MPs Call for Wider Consultations on Proposed 7-Year Term

Members of Parliament have called for wider consultations on the proposal to extend the term of Members of Parliament and the Presidency from the current five years to seven years.
Parliament of Uganda

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Members of Parliament have called for wider consultations on the proposal to extend the term of Members of Parliament and the Presidency from the current five years to seven years.  

In 2019, the Legal and Parliamentary Affairs Committee of Parliament which was then scrutinizing the constitutional amendment bill tabled by Ndorwa East MP Wilfred Niwagaba on the reinstatement of term limits, removal of the Army from Parliament and introduction of a Deputy President reintroduced the proposal to extend MPs tenure which had been rejected by the court.

The introduction of the proposal comes after the Supreme Court upheld the Constitutional Court decision that rejected the extension of the term of Members of Parliament of the 11th Parliament based on the fact that the MPs were elected on a five-year term and this could not change. 

The committee says that for the presidential term limit to be meaningful, the Presidential term has to be sufficient enough to enable the President to implement and fulfil his or her manifesto. It is the considered opinion of the Committee that the term of five years is insufficient for the implementation of the manifesto to have a meaningful impact on the development of the Country. This implies that the MP term would be extended.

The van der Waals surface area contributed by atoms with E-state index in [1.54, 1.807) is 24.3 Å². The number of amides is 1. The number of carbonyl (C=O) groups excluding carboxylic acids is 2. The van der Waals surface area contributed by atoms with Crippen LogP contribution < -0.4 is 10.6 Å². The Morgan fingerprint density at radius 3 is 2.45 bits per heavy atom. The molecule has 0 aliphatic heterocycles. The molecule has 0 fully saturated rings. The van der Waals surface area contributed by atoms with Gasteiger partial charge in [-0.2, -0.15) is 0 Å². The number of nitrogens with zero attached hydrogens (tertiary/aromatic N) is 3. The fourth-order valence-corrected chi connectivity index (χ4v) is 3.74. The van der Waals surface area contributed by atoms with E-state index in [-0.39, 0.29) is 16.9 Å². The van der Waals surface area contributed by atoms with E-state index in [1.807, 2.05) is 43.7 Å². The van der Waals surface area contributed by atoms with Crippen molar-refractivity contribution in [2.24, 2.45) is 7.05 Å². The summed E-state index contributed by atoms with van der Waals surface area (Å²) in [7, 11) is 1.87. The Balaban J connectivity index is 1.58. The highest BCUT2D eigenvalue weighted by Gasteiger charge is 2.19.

The committee says that as it scrutinized the bill, it received memoranda and presentations from various stakeholders who proposed that the term of President be extended from the current five years adding that many countries on the African continent have or are in the process of extending the term of their political leaders to an average of 6 to 7 years.   

Now as Parliament is due to consider the report of the committee, MPs including those who drafted the report have said there is a need to consult widely on the bill.     

According to some of the MPs, the scope of the consultation was limited to the boardrooms in Kampala and yet this is something that touches the entire country especially the voters.

The Vice-chairperson of the Legal Committee Sam Bitangaro says that although they consulted on the 7-year term extension, he supports the idea of a wider consultation involving Uganda.

He says then, they decided to add the 7-year term based on arguments that the electoral process was such an expensive process with the Electoral Commission, security among others incurring billions of shillings for the country. Bitangaro says that MPs also felt they needed more time since the first two years is basically for learning, and by their last year, the MPs haven’t concluded their work.     

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Veronica Eragu Bichetero a Member of Parliament for Kaberamaido and a member of the committee says that they did not consult the public. She says the move cannot pass without seeking the views of the public.

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Medard Ssegona the MP Busiro East says that the issue is not about the duration, but the fact that voters need to be involved. He however says Ugandans should also not be made to wait for many years to renew an MP’s mandate.  He suggests a referendum on the matter.

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Anthony Okello, the MP Kioga County MP says that it is unfair for MPs to change the term from 5 years to 7 years yet the contract they have with Ugandans is five years. He says this amendment can be okay only if Ugandans agree to it and are made aware that they are voting in MPs for 7 years.    

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Although Articles 77 and 105 of the constitution is clear that the term of Parliament and that of the President shall be five years, amending it will require a referendum since it is linked to article 1 of the constitution which says that all power belongs to the people according to Male Mabirizi who challenged this decision in the courts of law.

If it comes to pass, the proposal will not be implemented for the 11th Parliament, as the voters already gave them a mandate of 5 years. 

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